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Drama therapy | ΑΚΕΨΥ | Αναλυτικό Κέντρο Ψυχοθεραπείας Εφήβων και Ενηλίκων

Drama therapy

The main difference between dramatherapy and the previous two more traditional forms of psychotherapy is that here the client does not just talk about his symptoms, but he lives them. Through scenario-specific conditions and theatrical plays and games, whether on an individual or a group level, the client gets with his whole body into other bodies-roles, which represent either alternative aspects of himself or aspects of the others themselves, and in case of a group, one is given the opportunity to interact with them live. (As becomes then evident, individual dramatherapy thus addresses itself mainly to people who want to live their problem with their body, but would not at this stage like to bring it in interaction with others).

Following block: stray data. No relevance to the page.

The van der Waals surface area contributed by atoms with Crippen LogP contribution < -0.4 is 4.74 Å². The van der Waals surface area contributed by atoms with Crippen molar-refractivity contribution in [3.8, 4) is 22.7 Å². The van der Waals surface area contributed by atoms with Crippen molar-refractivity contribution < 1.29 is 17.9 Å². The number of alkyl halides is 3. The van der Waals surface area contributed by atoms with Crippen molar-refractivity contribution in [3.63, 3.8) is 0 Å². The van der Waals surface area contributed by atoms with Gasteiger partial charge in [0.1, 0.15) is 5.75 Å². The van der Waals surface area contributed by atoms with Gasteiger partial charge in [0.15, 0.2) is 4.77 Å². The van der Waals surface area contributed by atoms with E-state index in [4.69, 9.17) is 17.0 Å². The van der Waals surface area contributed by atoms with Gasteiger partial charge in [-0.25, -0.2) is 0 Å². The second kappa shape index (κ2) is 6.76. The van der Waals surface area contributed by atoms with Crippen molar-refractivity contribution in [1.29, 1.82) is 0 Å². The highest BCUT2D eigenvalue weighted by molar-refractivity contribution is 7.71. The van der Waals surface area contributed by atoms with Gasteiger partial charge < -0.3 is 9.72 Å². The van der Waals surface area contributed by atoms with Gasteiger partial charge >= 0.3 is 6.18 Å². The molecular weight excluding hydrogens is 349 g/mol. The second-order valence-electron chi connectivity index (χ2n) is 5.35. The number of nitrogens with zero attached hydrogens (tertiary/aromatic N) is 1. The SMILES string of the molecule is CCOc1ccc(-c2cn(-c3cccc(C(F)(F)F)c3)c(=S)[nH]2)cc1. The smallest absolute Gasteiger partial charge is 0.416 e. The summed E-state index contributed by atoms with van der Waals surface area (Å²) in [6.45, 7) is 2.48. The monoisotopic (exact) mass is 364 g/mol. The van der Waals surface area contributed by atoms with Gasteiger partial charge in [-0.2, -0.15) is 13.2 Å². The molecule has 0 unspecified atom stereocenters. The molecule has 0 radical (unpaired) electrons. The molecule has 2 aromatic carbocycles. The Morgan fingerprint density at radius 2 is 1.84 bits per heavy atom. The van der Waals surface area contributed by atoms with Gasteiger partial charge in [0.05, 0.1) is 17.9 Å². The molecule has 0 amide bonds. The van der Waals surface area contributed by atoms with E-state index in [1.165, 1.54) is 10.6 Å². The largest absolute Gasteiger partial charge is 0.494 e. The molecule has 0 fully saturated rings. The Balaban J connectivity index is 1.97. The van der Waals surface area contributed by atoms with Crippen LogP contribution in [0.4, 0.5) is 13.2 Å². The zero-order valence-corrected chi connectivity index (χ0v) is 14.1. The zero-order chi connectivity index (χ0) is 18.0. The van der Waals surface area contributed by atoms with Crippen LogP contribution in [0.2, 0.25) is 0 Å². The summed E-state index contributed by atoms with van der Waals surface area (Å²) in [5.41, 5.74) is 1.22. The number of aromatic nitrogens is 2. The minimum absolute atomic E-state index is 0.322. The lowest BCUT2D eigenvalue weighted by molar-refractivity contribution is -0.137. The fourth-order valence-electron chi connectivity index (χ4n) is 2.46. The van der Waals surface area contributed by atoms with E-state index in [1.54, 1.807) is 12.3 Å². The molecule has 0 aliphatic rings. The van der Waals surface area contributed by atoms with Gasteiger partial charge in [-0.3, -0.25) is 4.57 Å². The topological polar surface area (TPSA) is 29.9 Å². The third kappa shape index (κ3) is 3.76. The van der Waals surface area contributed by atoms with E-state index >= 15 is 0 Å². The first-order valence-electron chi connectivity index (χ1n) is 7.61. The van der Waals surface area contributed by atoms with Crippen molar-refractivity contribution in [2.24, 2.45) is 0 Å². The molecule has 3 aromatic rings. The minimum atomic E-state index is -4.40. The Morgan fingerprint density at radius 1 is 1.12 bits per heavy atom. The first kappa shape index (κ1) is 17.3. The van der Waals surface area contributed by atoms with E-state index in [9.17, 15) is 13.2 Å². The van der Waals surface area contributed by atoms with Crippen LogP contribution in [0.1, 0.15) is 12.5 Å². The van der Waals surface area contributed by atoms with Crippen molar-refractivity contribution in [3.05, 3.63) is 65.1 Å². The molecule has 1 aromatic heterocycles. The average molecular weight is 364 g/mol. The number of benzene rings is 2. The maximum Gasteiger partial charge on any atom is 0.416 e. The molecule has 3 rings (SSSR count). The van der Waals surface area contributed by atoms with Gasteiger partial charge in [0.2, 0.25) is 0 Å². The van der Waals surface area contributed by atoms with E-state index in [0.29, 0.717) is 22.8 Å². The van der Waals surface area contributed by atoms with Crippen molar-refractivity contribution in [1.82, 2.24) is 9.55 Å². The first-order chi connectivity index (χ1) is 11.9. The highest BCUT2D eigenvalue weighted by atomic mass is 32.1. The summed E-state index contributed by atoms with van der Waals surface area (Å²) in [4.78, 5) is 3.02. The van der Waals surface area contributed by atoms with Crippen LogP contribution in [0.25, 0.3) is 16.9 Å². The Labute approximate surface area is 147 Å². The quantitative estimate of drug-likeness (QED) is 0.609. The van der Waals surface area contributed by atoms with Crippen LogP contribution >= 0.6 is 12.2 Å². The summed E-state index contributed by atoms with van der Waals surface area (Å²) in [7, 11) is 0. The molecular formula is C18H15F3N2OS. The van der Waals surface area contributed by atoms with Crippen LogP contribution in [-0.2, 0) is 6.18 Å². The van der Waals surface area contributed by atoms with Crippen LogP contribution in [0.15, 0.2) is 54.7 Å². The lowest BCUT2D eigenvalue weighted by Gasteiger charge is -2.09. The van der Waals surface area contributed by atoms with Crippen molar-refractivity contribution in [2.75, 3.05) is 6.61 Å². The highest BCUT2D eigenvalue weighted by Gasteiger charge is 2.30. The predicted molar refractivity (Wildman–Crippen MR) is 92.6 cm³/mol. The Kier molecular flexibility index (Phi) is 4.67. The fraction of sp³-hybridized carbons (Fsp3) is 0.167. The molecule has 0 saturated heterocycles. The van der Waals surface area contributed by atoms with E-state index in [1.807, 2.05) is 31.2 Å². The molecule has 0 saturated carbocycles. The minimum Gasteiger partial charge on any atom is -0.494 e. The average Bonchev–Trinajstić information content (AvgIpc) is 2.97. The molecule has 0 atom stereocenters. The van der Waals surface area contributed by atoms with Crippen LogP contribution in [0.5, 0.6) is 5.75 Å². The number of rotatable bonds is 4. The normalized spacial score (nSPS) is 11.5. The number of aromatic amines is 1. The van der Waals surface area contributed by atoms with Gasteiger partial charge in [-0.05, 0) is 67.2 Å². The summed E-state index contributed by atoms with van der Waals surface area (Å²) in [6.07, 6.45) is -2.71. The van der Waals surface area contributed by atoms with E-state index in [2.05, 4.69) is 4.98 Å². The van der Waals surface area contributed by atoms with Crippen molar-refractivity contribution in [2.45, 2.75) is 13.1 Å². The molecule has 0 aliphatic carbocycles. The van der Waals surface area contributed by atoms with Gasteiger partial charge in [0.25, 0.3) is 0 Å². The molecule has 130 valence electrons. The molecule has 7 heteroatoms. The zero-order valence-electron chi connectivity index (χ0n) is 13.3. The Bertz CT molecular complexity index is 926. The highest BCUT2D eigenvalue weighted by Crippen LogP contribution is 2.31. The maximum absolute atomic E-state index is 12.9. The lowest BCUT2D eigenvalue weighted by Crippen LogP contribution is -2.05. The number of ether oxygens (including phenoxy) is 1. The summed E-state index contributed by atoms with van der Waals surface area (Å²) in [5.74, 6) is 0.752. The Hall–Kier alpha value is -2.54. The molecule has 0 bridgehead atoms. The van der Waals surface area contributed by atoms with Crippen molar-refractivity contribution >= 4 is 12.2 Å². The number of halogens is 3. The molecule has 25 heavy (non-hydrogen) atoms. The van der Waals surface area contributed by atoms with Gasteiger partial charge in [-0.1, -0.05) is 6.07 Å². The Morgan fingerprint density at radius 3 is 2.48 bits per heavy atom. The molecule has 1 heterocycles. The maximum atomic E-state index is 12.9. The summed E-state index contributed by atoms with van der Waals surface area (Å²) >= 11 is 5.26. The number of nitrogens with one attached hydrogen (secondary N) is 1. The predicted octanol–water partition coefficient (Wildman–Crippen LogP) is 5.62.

Evidently, through dramatherapy one travels more via his body, not via his words. So at first glance, one could say that this form of psychotherapy is more suited for those who are better able to think through their body, and have a strong need to move, act and to expand themselves kinetically and physically, in order to explore their main areas of concern.

This does not mean that in a more traditional form of psychotherapy one does not employ role-playing games (role plays) with the therapist. The significant difference, however, between these two forms of therapy is that within the first one, one takes thought to precede action, (psychotherapy), while within the other, one takes action to precede thought (Drama).

In the first case we first think and then we act, whereas in the second, we act first and then think.

It would be rather superficial to rush into conclusions as to favour the one approach over the other, since both are two different philosophies of life. Perhaps the first one tends to be considered more civilized, making it clear that those who harbor a fondness for forms of psychotherapy such as dramatherapy find more wisdom in more primitive forms of pre-civilized thinking and perceiving. For the eternal return of such a thought, impregnated by the body of the greek ancient tragedy, fought Nietzsche during his lifetime.